The curator

Special Collections Exhibitions
Enlarging the prospects of happiness
  Great cities of Italy
  Pompeii & Vesuvius
  Philosophy of travel
  The picturesque
  England & Scotland
  Ireland & Wales
  Women travellers
  North & South America
  Travel publishers
  Twentieth-century travel writing
  Check lists

A personal comment

The metaphor of life as a journey is as well-worn as any of the itineraries on display in this exhibition. Yet we still find it a useful one, at least with hindsight. Never have any of the destinations I've mapped out for my life been reached, yet the unexpected places along the way have all been enjoyable and instructive.

I was born in Kansas City, Missouri, USA, amid the plains of the Midwest, but moved to Georgia at a young age and grew up in Atlanta. I attended Emory University, then moved back to the Midwest for graduate school at the University of Chicago. After spending six years gaining a PhD, I took a job with the English Department here. Other than the rhyme in Chicago and Otago, the two places have little in common, and despite all the talk about a native sense of place, I was very glad to get away from the flat Midwest.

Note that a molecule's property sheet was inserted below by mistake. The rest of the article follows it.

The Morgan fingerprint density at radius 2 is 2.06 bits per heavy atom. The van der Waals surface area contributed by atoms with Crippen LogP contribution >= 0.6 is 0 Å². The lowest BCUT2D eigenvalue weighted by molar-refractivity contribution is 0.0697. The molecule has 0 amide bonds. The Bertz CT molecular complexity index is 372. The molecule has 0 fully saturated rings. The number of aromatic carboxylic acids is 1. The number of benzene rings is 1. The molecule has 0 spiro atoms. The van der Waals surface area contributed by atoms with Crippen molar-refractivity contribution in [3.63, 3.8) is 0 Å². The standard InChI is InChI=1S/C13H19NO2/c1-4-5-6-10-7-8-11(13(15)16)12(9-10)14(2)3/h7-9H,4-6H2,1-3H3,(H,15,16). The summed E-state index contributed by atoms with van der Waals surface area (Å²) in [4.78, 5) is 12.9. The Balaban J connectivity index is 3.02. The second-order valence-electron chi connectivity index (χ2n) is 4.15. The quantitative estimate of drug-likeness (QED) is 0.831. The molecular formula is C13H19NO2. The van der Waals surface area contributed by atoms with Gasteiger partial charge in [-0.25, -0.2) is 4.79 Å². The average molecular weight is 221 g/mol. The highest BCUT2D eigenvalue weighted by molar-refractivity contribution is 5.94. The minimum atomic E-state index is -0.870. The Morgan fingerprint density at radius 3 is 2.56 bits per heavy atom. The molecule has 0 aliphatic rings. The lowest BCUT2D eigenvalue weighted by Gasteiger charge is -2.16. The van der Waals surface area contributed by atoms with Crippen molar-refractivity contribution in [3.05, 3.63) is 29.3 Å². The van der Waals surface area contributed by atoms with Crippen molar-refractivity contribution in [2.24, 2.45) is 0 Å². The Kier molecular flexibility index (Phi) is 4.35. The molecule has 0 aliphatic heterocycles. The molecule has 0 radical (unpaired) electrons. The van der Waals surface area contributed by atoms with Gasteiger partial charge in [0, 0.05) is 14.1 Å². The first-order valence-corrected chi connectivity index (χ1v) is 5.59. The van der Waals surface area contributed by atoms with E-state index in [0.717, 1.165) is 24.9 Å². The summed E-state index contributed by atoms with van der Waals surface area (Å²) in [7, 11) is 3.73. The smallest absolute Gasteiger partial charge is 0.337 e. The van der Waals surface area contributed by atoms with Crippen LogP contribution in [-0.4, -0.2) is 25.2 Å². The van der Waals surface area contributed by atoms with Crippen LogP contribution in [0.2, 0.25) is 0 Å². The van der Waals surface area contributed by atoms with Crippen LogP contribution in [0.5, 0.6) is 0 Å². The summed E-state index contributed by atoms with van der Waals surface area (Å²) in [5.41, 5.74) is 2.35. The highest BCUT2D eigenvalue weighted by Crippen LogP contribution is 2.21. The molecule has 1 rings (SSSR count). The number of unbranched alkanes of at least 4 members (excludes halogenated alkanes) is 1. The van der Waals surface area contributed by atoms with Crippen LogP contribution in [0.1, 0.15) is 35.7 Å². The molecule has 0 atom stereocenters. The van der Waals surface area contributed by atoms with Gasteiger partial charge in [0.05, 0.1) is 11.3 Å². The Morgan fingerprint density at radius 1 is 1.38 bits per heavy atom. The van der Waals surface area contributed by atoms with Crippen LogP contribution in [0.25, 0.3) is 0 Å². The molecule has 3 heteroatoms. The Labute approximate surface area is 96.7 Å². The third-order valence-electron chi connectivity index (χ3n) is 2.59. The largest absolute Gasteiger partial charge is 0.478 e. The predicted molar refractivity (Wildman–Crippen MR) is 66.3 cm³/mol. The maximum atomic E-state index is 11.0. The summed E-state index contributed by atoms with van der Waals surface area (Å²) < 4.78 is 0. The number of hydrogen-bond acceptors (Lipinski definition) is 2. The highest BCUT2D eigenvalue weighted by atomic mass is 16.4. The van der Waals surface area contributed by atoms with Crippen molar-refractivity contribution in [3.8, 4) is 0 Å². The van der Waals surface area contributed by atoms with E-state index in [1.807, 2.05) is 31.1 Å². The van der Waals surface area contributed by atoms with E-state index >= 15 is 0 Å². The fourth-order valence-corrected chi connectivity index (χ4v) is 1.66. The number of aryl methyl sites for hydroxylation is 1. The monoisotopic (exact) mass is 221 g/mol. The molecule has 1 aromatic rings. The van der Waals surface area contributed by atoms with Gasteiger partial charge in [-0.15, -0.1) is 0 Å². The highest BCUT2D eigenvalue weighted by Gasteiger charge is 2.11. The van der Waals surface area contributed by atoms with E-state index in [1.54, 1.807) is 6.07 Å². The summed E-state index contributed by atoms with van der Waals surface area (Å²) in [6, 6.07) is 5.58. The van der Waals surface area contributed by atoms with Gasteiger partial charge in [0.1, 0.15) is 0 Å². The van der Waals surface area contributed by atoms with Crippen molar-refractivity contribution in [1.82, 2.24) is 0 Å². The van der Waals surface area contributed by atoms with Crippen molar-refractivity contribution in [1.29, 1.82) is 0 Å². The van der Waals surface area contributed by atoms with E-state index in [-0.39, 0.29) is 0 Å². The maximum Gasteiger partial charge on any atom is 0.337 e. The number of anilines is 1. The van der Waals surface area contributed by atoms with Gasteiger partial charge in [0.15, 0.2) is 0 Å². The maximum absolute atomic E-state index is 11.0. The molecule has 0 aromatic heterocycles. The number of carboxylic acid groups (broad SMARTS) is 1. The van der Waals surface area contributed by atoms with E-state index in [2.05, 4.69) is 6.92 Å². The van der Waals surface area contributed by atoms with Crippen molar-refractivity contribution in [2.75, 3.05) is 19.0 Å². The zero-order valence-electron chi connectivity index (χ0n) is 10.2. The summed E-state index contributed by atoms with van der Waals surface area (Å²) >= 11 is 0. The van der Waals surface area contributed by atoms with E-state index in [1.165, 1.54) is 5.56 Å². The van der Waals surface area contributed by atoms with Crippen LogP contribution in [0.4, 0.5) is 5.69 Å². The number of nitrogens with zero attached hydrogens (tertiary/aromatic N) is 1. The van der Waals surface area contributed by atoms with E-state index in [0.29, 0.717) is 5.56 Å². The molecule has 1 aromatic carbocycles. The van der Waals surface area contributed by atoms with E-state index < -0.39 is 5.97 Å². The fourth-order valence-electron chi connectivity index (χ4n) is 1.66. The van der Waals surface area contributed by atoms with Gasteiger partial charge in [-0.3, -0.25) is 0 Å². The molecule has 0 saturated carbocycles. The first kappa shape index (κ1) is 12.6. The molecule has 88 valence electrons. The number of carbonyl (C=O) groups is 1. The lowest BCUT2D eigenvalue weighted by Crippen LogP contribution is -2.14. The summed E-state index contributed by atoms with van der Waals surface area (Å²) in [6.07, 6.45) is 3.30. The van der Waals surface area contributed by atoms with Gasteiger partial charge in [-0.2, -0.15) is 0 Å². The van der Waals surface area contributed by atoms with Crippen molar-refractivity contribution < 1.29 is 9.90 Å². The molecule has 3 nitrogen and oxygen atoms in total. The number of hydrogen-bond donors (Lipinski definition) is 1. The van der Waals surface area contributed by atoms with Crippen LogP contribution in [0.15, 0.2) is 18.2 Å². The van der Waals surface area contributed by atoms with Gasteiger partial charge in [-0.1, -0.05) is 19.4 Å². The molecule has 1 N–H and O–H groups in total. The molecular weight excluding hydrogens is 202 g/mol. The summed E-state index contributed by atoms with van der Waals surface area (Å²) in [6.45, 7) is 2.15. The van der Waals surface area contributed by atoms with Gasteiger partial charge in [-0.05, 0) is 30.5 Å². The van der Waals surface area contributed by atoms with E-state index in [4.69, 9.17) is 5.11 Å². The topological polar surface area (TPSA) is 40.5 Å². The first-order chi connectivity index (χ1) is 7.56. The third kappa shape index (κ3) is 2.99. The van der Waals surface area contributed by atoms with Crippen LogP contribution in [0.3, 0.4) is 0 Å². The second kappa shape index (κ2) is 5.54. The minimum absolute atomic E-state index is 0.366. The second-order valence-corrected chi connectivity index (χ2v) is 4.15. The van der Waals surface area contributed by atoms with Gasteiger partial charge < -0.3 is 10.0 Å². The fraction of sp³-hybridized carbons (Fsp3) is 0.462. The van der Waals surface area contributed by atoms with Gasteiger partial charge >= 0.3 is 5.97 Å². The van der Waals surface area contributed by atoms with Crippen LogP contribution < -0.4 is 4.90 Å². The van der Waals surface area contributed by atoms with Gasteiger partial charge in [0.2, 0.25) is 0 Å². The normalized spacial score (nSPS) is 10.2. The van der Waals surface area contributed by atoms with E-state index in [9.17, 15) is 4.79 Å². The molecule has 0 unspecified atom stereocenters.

As an experiment, I sailed in January 2001 from Wellington to Nelson on the full-size replica of Cook's Endeavour. I learned a lot about traditional sailing ships, and my appreciation for the skills and courage of earlier travellers was greatly increased. This short trip also confirmed my view that sailors were a special breed: very tough physically, socially challenged and probably a bit odd, but incredibly loyal and determined.

My interest in travel, however, does not really derive from my own movements. I am most interested in publishing history, and travel books offer a convenient and entertaining genre to study what makes a book sell and what readers look for in books. Thus my guiding principle in this exhibition has been to choose books that are visually and textually engaging, but also show us something about the taste of their original readers or the intentions of their publishers. It is not, therefore, an accurate history of travel writing in English, or even a representative survey. However, I hope that my remarks on the topics and individual books will make you see them in a new way. It is that slight, but memorable, alteration of perspective that the best travels and travel books produce, and if this exhibition achieves that in any way, I shall feel that I've enlarged the prospects of happiness.

I'd like to thank Jean Klemp for all her unsung efforts in making this exhibition possible. I may know something about the books, but she knows much more about exhibitions and how to make them attractive.

Dr Shef Rogers, exhibition curator
Department of English, University of Otago
June 2002

Personal Comment available in PDF (1 page)


Department of English, University of Otago
Print Culture in New Zealand





Dr. Shef Rogers, Department of English, University of Otago

Dr. Shef Rogers, Department of English, University of Otago, New Zealand.  
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